I’m very, very bad at writing lyrics. My main focus is definitely writing melodies and doing all the production. And on top of that, I also wanted to sing their own lyrics. You get the purest result that way. The only thing I asked them was to be as abstract as possible because I really don’t like if a lyric is a narrative story, more A to B. I like something that’s a little more open for the listener. Luckily all those artists are from that school, so it wasn’t a problem.
Did anyone surprise you by writing lyrics that matched exactly what you were going for with the music?
Yeah. I think the hardest song was “Never Stop Running.” Jonny [Pierce] and I worked back and forth on that track for quite a long time. The track with Mimi Parker was quite the opposite. She did this really beautiful vocal on top of the music, sent it to me and we were both happy with it. But maybe that’s because that track already had a special Low flavor to it, whereas with “Never Stop Running,” I didn’t want Jonny to sing in that Drums way.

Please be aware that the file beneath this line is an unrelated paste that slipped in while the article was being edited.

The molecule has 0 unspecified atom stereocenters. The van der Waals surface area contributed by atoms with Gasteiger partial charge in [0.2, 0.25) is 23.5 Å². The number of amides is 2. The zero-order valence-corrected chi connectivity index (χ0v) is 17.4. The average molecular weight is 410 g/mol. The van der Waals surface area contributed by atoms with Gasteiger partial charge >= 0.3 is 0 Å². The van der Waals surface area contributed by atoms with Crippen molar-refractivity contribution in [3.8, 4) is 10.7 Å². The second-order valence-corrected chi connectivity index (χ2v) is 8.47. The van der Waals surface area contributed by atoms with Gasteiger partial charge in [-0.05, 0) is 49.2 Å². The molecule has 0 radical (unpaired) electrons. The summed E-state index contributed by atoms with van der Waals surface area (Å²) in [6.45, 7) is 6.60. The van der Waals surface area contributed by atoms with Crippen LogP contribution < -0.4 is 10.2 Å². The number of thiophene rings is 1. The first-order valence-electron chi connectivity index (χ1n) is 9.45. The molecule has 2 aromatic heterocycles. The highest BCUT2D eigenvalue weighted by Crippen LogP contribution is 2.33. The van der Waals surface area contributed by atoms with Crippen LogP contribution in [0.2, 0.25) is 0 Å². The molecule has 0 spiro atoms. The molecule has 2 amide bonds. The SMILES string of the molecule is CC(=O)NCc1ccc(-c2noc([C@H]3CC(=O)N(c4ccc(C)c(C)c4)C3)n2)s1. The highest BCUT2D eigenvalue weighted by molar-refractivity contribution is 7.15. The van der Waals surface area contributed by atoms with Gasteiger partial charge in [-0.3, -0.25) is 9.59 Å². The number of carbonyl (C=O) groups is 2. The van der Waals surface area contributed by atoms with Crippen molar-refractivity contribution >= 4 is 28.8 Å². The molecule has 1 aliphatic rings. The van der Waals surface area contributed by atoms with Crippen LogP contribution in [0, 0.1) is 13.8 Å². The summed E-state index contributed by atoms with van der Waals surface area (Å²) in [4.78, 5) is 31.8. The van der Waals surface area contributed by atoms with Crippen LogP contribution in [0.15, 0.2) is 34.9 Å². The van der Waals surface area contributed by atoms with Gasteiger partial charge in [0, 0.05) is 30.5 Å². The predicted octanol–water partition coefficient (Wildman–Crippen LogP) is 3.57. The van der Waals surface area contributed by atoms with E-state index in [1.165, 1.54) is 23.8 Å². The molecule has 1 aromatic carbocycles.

What non-musical things inspired the mood of this album?
Mostly daily life things. It could just be walking; taking a long walk by the beach during the wintertime can be really beautiful and inspiring. Or if something goes wrong with my love life, that also helps.
What part of Copenhagen is your studio in?
My studio and house is near the airport, which is near the waterfront. It’s a nice place, but also a bit lonely. Which is great for me because as we talked about earlier, too much city life stresses me out during the writing process. I like to be in my own world, so to speak. This quietness—and the sounds of nature—can be very inspiring.
Well the best ideas often come from when you’re not thinking about music at all.
Or when you’re bored, if you’re lucky.
Are you taking a break from writing music now then?
After doing this [first] European tour, I got hungry to get back in the studio. Talking about my music made me want to create again. So I was in the studio for a few hours today, but I don’t want it to get where it’s like music, music, music all the time.
Has touring these songs made you realize you want to explore a certain sound further on your next record?